My First Conference Talk

As someone who is introverted and shy, speaking at a conference is not something I pictured myself doing years ago. This past May, I had the opportunity to do my first conference talk at #gluecon, a conference focused on developers. It turned out to be an experience where I grew personally and professionally, made new contacts, and shared knowledge that others were able to benefit from.

After moving to Boulder, CO, I was lucky to get to know a few really great women that give technical talks regularly. They were passionate about sharing technical knowledge and touted several reasons that resonated with me in thinking about speaking:

  1. Giving back to a community I myself have benefited from
  2. Expand my network in the tech community
  3. Improve confidence and technical communication

The head of our local Women Who Code chapter was looking for software engineers to speak on systems they work on, and with the encouragement from many around me, I tentatively agreed to speak at one in the future. The idea of speaking in front of a group on a technical topic was scary. I was afraid of looking dumb or messing up. I had many reasons to procrastinate moving forward with this goal.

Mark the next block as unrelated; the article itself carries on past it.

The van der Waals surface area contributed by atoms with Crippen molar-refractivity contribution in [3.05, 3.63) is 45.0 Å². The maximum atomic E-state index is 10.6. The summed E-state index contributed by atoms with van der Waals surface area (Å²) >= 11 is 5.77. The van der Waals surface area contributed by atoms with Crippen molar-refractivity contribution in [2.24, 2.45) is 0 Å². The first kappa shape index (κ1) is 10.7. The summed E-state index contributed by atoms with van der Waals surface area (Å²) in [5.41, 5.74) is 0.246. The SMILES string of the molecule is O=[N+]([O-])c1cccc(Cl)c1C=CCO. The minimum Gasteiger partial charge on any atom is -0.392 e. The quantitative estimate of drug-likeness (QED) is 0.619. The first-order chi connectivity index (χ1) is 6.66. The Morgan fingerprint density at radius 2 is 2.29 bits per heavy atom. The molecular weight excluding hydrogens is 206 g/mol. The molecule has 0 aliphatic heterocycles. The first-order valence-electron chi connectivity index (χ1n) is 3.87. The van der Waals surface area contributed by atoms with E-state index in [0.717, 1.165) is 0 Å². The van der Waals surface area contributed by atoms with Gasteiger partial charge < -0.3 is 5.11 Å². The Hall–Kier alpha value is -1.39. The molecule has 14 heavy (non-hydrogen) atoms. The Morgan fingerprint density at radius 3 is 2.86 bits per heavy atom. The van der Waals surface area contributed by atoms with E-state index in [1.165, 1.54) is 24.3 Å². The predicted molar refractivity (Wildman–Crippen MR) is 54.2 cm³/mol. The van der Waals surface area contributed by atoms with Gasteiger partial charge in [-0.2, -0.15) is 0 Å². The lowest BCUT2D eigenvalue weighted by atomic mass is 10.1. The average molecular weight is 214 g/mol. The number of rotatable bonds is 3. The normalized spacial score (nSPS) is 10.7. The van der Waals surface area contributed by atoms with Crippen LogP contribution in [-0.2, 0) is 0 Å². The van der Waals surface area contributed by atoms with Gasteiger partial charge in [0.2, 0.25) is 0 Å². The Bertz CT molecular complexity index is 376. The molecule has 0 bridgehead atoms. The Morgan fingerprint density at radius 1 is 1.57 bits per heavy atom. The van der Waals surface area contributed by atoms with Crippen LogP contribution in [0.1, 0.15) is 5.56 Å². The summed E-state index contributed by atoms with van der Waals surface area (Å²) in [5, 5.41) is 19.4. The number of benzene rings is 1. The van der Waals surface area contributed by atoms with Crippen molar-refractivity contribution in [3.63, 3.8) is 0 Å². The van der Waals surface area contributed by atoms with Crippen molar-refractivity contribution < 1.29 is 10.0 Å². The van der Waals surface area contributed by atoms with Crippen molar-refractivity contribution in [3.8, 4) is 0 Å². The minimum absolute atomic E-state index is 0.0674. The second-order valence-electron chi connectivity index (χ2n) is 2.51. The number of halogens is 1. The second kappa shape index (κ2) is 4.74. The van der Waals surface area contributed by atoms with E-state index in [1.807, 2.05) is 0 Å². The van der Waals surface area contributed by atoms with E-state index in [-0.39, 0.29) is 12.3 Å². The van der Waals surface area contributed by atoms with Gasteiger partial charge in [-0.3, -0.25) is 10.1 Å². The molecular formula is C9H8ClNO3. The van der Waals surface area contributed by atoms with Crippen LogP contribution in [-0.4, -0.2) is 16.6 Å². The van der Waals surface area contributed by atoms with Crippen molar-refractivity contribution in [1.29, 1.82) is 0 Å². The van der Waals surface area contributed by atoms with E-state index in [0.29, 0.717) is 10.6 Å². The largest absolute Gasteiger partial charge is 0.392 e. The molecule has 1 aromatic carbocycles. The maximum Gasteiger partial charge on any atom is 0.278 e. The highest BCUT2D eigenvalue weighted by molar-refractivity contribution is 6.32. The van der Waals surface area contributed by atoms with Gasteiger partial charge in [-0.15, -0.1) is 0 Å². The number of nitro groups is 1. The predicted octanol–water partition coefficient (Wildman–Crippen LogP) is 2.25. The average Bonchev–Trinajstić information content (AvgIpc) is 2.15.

I learned about Technically Speaking giving a workshop on conference proposal and biography development, and I took that opportunity to focus on my technical talk goal. I found that the Technically Speaking workshop made the scary and abstract idea of giving a talk seem a great deal more concrete and achievable. The main benefits I got out of the workshop:

  1. Time focused to research talks out there and brainstorm ideas I could talk about
  2. Feedback from mentors and peers on various ideas
  3. Time focused to write my abstract and biography
  4. Feedback on abstract and biography from mentors and peers

I found the focused time and instant feedback to be invaluable in helping me move forward from not knowing where to start to having a concrete plan to move forward.

I started speaking publicly with my first Women Who Code Meetup talk a few months later with the abstract from the workshop, and then followed that with another Meetup talk. Soon after giving those talks, I submitted a talk on the system I work on to a local conference, #gluecon, and was accepted! I was nervous to give that talk, but I have found that I am getting more comfortable in front of groups over time. I’m looking forward to giving another conference talk this Fall.